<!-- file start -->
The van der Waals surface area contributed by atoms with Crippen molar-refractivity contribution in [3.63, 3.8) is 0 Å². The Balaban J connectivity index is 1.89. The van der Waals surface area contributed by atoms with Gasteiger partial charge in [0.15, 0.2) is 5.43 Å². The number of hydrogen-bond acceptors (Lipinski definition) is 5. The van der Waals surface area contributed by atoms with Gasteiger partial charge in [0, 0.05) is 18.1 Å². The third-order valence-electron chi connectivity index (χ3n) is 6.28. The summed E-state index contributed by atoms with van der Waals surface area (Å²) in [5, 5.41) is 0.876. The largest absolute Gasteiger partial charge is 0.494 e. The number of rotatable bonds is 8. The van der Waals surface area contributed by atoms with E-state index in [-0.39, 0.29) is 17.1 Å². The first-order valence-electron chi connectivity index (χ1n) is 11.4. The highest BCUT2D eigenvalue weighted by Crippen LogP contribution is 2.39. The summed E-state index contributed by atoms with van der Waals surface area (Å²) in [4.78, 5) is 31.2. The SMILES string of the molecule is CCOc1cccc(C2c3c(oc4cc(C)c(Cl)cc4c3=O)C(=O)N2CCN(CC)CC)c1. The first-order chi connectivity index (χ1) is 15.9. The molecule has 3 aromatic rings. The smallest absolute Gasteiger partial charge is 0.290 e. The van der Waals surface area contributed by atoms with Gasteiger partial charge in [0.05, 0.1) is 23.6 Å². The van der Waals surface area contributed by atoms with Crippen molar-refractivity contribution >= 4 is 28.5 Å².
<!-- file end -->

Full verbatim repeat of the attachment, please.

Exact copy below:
The van der Waals surface area contributed by atoms with Crippen molar-refractivity contribution in [3.63, 3.8) is 0 Å². The Balaban J connectivity index is 1.89. The van der Waals surface area contributed by atoms with Gasteiger partial charge in [0.15, 0.2) is 5.43 Å². The number of hydrogen-bond acceptors (Lipinski definition) is 5. The van der Waals surface area contributed by atoms with Gasteiger partial charge in [0, 0.05) is 18.1 Å². The third-order valence-electron chi connectivity index (χ3n) is 6.28. The summed E-state index contributed by atoms with van der Waals surface area (Å²) in [5, 5.41) is 0.876. The largest absolute Gasteiger partial charge is 0.494 e. The number of rotatable bonds is 8. The van der Waals surface area contributed by atoms with E-state index in [-0.39, 0.29) is 17.1 Å². The first-order valence-electron chi connectivity index (χ1n) is 11.4. The highest BCUT2D eigenvalue weighted by Crippen LogP contribution is 2.39. The summed E-state index contributed by atoms with van der Waals surface area (Å²) in [4.78, 5) is 31.2. The SMILES string of the molecule is CCOc1cccc(C2c3c(oc4cc(C)c(Cl)cc4c3=O)C(=O)N2CCN(CC)CC)c1. The first-order chi connectivity index (χ1) is 15.9. The molecule has 3 aromatic rings. The smallest absolute Gasteiger partial charge is 0.290 e. The van der Waals surface area contributed by atoms with Gasteiger partial charge in [0.05, 0.1) is 23.6 Å². The van der Waals surface area contributed by atoms with Crippen molar-refractivity contribution >= 4 is 28.5 Å².